Equine gastric ulcer syndrome

Because of its multiple causes and complex nature, the term syndrome of equine gastric ulcer (EGUS) has been used to describe gastric ulcer disease in horses. It is quite common, with a prevalence ranging from 25% to 50% in foals and 60% to 90% in adult horses.
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STOMACH Anatomy and Physiology
The horse stomach is divided into two distinct regions: the esophagus or NO glandular region and the glandular region.
The region is covered by esophageal squamous mucosa and covers approximately one third of the entire stomach. Glandular region covers the remaining two thirds of the stomach and contains glands that secrete hydrochloric acid, pepsin, bicarbonate and mucus.
The horse’s stomach secretes hydrochloric acid (HCl) continuously around 1.5 liters of gastric juice per hour regardless of the presence or absence of food. Colts tend to maintain a particularly high level of acidity (low pH) within the gastric fluid; This environment has been implicated as a predisposing factor for the development of EGUS.
healthy stomach
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Gastric emptying of a liquid meal usually occurs within 30 minutes, while the gastric emptying of a meal forage (hay) requires about 24 hours.
Syndrome equine gastric ulcer occurs as a result of an imbalance between aggressive factors mucosal (HCl, pepsin, bile acids, organic acids) and protective factors mucosal (mucus, bicarbonate).
ulcerated stomach
Glandular mucosa ulceration is usually due to interruption of blood flow and a secondary decrease in mucus secretion and bicarbonate (which are factors mucosal protection).
Of course, excessive exposure to aggressive factors (as a result of decreased gastric / esophageal motility, delayed gastric emptying, recumbent, etc.) can also result in glandular ulceration.
Inhibition of prostaglandins (PGs) may also play a role in the pathogenesis of ulceration glandular. PGs help maintain the integrity of the mucosa stimulating repair and prevent mucosal damage.
nonsteroidal antiinflammatory drugs (NSAIDs) block prostaglandin synthesis (PGE2 mainly, I and A) and have been associated with glandular ulceration, especially in foals.
Stress has also been associated with the development of glandular ulcers, presumably through excessive release of endogenous corticosteroids, which also inhibits prostaglandin synthesis.
The volatile fatty acids (VFA) have been associated with gastroesophageal acid to mucosal injury in horses. AGVs are generated by resident bacteria during fermentation of carbohydrates. Many competition horses are fed diets high in fermentable carbohydrates (eg cereals), being at increased risk of gastric ulceration.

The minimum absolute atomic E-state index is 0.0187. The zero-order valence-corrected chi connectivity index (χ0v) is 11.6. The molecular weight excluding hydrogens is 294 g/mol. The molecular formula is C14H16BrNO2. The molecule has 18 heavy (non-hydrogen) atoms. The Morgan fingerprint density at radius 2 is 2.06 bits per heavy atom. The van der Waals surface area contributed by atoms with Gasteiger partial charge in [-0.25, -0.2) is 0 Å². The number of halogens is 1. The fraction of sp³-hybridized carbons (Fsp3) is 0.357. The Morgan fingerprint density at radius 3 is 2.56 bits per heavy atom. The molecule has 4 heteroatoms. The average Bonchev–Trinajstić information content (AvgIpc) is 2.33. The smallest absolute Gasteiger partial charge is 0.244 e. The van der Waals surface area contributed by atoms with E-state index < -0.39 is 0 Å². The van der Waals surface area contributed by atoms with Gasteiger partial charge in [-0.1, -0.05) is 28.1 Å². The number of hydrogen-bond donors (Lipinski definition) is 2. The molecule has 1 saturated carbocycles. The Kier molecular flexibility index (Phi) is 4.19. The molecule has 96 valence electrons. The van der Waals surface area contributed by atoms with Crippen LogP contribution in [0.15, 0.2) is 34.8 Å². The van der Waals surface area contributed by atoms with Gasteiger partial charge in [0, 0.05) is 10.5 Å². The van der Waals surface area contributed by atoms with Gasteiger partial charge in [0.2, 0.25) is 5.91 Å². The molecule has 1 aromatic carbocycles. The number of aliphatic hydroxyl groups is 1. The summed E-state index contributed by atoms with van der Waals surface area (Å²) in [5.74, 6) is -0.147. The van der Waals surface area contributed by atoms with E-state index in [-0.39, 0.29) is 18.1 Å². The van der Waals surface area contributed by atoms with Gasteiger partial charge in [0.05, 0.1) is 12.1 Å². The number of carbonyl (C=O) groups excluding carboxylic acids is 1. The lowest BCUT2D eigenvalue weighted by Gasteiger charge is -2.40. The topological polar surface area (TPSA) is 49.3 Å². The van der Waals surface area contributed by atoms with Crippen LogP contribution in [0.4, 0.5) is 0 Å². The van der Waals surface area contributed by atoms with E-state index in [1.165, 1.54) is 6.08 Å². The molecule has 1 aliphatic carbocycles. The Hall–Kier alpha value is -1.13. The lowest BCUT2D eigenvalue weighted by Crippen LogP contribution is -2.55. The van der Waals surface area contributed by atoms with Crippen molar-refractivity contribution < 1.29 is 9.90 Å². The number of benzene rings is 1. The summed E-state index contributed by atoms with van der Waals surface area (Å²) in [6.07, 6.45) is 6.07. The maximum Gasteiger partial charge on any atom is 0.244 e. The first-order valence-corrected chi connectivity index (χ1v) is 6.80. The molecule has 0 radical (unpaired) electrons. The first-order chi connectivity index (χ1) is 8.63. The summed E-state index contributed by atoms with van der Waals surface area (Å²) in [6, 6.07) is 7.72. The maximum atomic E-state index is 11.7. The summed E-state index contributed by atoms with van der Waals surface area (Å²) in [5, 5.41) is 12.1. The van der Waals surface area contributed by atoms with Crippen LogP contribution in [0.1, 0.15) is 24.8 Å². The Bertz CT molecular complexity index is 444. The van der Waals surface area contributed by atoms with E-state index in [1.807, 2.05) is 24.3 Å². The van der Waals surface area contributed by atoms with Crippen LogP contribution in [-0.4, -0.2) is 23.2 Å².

An abnormal history and clinical presentation are the first indications of the possible existence of gastric ulcers.
Clinical signs in older horses include:
Loss of appetitehorse vet
Lethargy (clumsiness)
Changes in attitudes
Decreased performance
Reluctance to train
The poor conditionhorse vet
rough hair
Excessive recumbent (lying)
Mild (low grade) colic
Bruxism (teeth grinding)
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Suge diagnosis is based on clinical signs, videoendoscopic findings, and / or response to empirical treatment.
Although suspected EGUS often derives from the presence of typical symptoms, definitive diagnosis is rarely performed based on clinical signs alone. A definitive diagnosis can only be made by EGUS. In fact, it was the development of this technology that dramatically increases the awareness of veterinary gastric ulcers in horses.
Response to empiric treatmenthorse vet
It should be noted that the lack of definitive endoscopic abnormalities not confirm the absence of gastric ulceration. Indeed, a false negative endoscopic evaluation is not uncommon. They will be observed only large lesions (macroscopic), smaller lesions can escape visual detection (microscopic).
In these cases, a positive response to empiric therapy is often considered diagnostic. In many cases of equine gastric ulcer, suppression of clinical signs occurred under treatment endoscopically normal individuals.